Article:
Schmoke favors using off-duty city officers, professional security companies at events Recommendation comes after 'near riot' in June

August 14, 1998|By Gerard Shields | Gerard Shields,SUN STAFF Sun staff writer Peter Hermann contributed to this article.

Two months after a melee broke out at the city-owned Brokerage building, Mayor Kurt L. Schmoke recommended yesterday that entertainment promoters manage their events with uniformed off-duty police officers or professional security companies.

Schmoke made the suggestion after meeting recently with the promoter of the Brokerage event, Phillip Crump of Two Fierce Productions. Crump could not be reached for comment.

The disturbance on June 14 began at 34 Market Place when 3,000 people showed up for a party called "Millennium '98."

Because only 1,100 people were expected, promoters had to stop selling the $15 to $25 tickets at 11 p.m. The frustrated crowd swelled outside and became unruly.

Promoters said they had hired 42 security guards, including seven off-duty police officers and seven off-duty state troopers.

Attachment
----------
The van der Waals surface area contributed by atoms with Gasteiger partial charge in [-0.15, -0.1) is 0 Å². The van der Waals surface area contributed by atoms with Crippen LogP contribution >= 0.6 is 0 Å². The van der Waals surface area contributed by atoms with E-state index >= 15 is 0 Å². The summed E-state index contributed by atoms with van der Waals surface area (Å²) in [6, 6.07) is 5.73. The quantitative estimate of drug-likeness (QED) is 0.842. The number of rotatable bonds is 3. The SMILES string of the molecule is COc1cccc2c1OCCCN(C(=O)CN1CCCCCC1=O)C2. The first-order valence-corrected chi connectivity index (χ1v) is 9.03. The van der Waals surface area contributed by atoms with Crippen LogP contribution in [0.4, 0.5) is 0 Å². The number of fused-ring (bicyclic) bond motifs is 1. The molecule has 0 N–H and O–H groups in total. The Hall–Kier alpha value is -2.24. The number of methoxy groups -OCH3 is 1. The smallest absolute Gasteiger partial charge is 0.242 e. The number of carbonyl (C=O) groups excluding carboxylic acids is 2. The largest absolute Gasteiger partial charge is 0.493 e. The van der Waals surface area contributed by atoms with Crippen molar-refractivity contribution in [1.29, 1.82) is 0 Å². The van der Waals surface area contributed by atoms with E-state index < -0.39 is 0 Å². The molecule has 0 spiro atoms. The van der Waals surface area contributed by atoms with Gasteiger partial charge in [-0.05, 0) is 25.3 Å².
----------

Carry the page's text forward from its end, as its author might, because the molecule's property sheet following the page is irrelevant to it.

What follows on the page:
About 60 city officers responded from across the city to quell what they described as a "near riot."

Schmoke said yesterday that operators of such large entertainment events should hire off-duty city police -- pay is an average of $18 an hour -- or a professional security company to maintain order.

"What's been missing is essentially crowd control on the outside at some of these nightclubs," he said. "What the entrepreneurs have learned is that they have to invest more in security and the most effective security are off-duty police officers in uniform."

Baltimore police are allowed to work secondary jobs as long as each assignment is approved by Commissioner Thomas C. Frazier.

In general, officers are not allowed to work, either in uniform or plainclothes, inside bars or liquor establishments.

They are allowed to provide security in parking lots. Exceptions can be made at the commissioner's discretion for events such as at the Brokerage.

Schmoke also announced that he may reconvene the city's Night Life Task Force as a result of the incident. The panel was created last year to explore ways to improve city night life.

The task force, composed of business leaders and city officials, recommended allowing city bars and clubs to stay open as late as 4 a.m. to improve business, bring in new city tax revenue and cut crime by keeping young people off the streets.

The City Council is expected to take up legislation on the matter by the end of the year.

The city hopes to extend night life to increase tourism, similar to cities such as New Orleans and New York.

Pub Date: 8/14/98

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